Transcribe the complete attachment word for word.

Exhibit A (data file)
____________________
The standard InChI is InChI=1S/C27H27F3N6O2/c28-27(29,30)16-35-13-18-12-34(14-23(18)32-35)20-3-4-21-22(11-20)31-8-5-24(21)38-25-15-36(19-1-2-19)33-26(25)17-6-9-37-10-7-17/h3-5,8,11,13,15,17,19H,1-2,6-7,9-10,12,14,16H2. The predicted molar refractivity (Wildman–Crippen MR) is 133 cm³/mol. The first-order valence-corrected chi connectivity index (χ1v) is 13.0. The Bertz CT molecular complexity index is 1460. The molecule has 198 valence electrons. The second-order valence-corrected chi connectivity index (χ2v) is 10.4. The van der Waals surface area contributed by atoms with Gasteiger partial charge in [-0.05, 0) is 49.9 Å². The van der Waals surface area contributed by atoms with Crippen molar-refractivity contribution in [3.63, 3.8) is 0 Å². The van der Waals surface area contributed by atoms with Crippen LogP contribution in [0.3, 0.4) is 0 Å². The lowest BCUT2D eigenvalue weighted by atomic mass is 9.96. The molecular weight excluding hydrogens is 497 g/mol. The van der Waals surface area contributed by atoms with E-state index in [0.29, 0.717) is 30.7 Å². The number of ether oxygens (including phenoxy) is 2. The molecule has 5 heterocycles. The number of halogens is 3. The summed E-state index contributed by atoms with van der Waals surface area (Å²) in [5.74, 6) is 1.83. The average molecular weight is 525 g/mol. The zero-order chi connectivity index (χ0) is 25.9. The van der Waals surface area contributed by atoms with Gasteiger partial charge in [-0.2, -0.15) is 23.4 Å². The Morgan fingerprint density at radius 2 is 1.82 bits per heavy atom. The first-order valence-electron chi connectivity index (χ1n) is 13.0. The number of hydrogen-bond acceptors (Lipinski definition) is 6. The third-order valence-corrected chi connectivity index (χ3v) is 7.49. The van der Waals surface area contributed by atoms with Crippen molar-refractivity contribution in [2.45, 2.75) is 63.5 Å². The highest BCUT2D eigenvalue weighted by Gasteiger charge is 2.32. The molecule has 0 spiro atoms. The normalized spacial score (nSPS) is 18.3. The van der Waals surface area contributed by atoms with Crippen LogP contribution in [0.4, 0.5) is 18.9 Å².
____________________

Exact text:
The standard InChI is InChI=1S/C27H27F3N6O2/c28-27(29,30)16-35-13-18-12-34(14-23(18)32-35)20-3-4-21-22(11-20)31-8-5-24(21)38-25-15-36(19-1-2-19)33-26(25)17-6-9-37-10-7-17/h3-5,8,11,13,15,17,19H,1-2,6-7,9-10,12,14,16H2. The predicted molar refractivity (Wildman–Crippen MR) is 133 cm³/mol. The first-order valence-corrected chi connectivity index (χ1v) is 13.0. The Bertz CT molecular complexity index is 1460. The molecule has 198 valence electrons. The second-order valence-corrected chi connectivity index (χ2v) is 10.4. The van der Waals surface area contributed by atoms with Gasteiger partial charge in [-0.05, 0) is 49.9 Å². The van der Waals surface area contributed by atoms with Crippen molar-refractivity contribution in [3.63, 3.8) is 0 Å². The van der Waals surface area contributed by atoms with Crippen LogP contribution in [0.3, 0.4) is 0 Å². The lowest BCUT2D eigenvalue weighted by atomic mass is 9.96. The molecular weight excluding hydrogens is 497 g/mol. The van der Waals surface area contributed by atoms with E-state index in [0.29, 0.717) is 30.7 Å². The number of ether oxygens (including phenoxy) is 2. The molecule has 5 heterocycles. The number of halogens is 3. The summed E-state index contributed by atoms with van der Waals surface area (Å²) in [5.74, 6) is 1.83. The average molecular weight is 525 g/mol. The zero-order chi connectivity index (χ0) is 25.9. The van der Waals surface area contributed by atoms with Gasteiger partial charge in [-0.2, -0.15) is 23.4 Å². The Morgan fingerprint density at radius 2 is 1.82 bits per heavy atom. The first-order valence-electron chi connectivity index (χ1n) is 13.0. The number of hydrogen-bond acceptors (Lipinski definition) is 6. The third-order valence-corrected chi connectivity index (χ3v) is 7.49. The van der Waals surface area contributed by atoms with Crippen molar-refractivity contribution in [2.45, 2.75) is 63.5 Å². The highest BCUT2D eigenvalue weighted by Gasteiger charge is 2.32. The molecule has 0 spiro atoms. The normalized spacial score (nSPS) is 18.3. The van der Waals surface area contributed by atoms with Crippen LogP contribution in [0.4, 0.5) is 18.9 Å².